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Democratic Capitalism or Capitalist Democracy

May 31, 2013

Prior to the 16th century, most of Christendom fervently believed the Earth was the center of the Solar System and that the Sun revolved around it.  It became obvious to the Renaissance scientists and pretty much all future observers (American Creationists excluded) that the empirical facts didn’t give much support to the geocentric view and it was far simpler to think of the Sun as the center around which orbited the Earth.  The Theory of Relativity tells us, though, that there’s no such thing as absolute motion and so any object in the universe can make equal claim to being considered the stationary center.  It’s therefore not empirically proven that the Earth does in fact orbit the Sun; it’s just vastly simpler and in accordance with all our physical theories to view it that way.

We see something similar, I think, in the realm of political economy.  Does Democracy revolve around Money or is it vice versa?  Which has the better claim to being the stationary center?  Is our system better considered Democratic Capitalism or Capitalist Democracy (with the second word having the implied greater importance)?

I won’t try to untangle that question here but I think it’s interesting to see how the framing of the current crisis helps in arriving at an answer.  Writing about Europe today, Financial Times columnist Philip Stephens gives us a typical example (paywall) of the orthodox perspective.

“Put a bunch of European leaders in a room and it is a fair bet that the conversation turns to the rise of populist parties across the continent.  A year or so ago, the same politicians would have been obsessed with the markets’ threat to the euro.  Now they worry about whether European democracy can survive the shock of saving the single currency.”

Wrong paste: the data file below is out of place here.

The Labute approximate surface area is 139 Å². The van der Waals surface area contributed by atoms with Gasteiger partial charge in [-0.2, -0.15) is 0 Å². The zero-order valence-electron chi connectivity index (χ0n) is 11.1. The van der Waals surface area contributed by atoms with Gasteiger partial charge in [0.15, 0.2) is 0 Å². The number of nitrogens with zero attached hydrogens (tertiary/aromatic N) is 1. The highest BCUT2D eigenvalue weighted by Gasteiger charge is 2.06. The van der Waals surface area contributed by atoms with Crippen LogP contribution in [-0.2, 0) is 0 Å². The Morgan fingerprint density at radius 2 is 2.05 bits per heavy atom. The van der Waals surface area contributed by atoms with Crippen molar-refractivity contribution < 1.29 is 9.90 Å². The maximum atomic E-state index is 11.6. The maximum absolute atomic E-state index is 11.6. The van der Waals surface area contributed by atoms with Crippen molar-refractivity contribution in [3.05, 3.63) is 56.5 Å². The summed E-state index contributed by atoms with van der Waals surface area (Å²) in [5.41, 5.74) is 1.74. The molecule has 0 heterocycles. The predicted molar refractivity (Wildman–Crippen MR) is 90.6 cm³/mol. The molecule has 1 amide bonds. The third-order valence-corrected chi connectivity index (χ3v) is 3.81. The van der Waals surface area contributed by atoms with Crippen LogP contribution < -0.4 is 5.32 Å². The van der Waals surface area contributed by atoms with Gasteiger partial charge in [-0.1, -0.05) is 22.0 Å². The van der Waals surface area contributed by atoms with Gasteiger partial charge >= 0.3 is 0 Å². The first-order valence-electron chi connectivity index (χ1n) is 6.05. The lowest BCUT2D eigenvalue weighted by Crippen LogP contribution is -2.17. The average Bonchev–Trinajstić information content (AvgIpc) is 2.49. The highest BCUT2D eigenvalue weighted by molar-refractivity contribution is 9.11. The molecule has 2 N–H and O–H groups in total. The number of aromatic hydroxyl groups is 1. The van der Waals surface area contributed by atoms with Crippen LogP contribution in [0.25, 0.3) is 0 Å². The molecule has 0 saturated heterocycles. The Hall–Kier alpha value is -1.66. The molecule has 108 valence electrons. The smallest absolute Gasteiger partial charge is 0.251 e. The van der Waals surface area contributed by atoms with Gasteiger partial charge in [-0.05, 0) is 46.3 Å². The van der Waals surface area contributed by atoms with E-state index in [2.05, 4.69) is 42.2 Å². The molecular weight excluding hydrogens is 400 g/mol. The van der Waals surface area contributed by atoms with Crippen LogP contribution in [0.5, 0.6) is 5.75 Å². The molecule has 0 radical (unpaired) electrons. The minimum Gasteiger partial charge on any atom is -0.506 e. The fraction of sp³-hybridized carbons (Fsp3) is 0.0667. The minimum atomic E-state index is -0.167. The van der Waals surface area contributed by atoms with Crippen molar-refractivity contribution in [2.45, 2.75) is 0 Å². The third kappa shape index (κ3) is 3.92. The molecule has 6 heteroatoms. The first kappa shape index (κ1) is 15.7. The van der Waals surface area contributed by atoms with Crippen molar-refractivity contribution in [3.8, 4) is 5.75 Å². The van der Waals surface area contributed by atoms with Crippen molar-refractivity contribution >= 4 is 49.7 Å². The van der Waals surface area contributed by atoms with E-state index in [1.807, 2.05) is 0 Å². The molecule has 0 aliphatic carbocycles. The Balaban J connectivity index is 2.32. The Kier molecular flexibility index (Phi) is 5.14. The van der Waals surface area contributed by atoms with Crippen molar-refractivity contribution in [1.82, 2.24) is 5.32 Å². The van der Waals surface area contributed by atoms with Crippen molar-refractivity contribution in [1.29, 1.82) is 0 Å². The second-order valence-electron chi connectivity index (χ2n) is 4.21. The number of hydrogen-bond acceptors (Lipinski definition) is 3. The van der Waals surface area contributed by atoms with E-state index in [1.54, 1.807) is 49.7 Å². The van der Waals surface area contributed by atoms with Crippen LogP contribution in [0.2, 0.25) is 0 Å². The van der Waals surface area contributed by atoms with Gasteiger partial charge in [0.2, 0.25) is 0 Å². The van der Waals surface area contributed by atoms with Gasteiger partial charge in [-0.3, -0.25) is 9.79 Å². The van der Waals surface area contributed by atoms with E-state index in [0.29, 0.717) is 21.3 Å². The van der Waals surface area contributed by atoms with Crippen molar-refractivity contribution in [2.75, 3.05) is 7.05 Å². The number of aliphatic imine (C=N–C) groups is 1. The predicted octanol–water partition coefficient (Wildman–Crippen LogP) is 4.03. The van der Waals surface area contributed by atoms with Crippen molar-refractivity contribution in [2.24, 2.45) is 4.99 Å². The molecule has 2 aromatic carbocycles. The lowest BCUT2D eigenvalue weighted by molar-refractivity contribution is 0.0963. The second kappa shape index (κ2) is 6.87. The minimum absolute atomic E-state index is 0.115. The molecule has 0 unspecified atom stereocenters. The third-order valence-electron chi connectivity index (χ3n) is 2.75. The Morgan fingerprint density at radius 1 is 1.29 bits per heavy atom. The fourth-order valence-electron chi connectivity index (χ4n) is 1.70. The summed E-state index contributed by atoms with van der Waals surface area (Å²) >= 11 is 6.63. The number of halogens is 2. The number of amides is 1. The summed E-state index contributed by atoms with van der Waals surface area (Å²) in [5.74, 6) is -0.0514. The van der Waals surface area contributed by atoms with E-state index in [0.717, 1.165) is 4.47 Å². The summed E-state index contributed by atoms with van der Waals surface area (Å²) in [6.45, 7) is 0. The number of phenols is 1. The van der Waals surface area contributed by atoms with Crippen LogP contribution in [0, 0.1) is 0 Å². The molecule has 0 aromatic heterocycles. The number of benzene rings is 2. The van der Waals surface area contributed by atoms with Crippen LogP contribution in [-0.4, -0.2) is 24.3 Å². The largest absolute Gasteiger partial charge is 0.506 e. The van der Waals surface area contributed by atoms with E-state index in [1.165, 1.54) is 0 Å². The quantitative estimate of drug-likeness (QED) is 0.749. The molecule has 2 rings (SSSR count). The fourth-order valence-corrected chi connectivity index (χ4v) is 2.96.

We have massive unemployment and suffering throughout Europe and elsewhere and the system is highly unpopular.  It’s a crisis for sure, but what type?  Is it a crisis of the socio-economic system that’s enforcing this misery, i.e. Capitalism?  Or is it a crisis of the people’s supposed sovereign right to change it, i.e. Democracy?

Except for a brief instant at the very beginning of the crisis when it appeared the entire financial system was about to go supernovae, we hardly ever see the crisis reported as one of capitalism.  It’s almost universally framed as a crisis of democracy.  I think that’s pretty interesting.

The standard framing of articles like Stephens’s should leave us in no doubt that the most basic socio-economic theory of our human universe, as concocted by those in true power, firmly places Democracy in orbit around that brightest and most glorious of stars, Money.  We know this to be true because if Democracy were truly considered the center, then we’d be told we’re living in a crisis of Capitalism.  And the very idea of that; that Democracy could really truly be at the center of it all is, to our elites, laughable, “populist” lunacy; as ridiculously absurd as that old silly dogma of the medieval geocentrists.

From → Wealth & Poverty

  1. Pretty nice post. I simply stumbled upon your weblog and wished to mention that I’ve truly loved surfing around your blog posts.
    In any case I will be subscribing for your rss feed and I am hoping you write once more very soon!

  2. Much appreciated Francois. My hope is that you will also have a chance to read the preface and introduction to my book under the Capitalism as Oligarchy tab. I believe the book offers a somewhat different and important perspective on the essential logic of our socioeconomic system.

    All the best,


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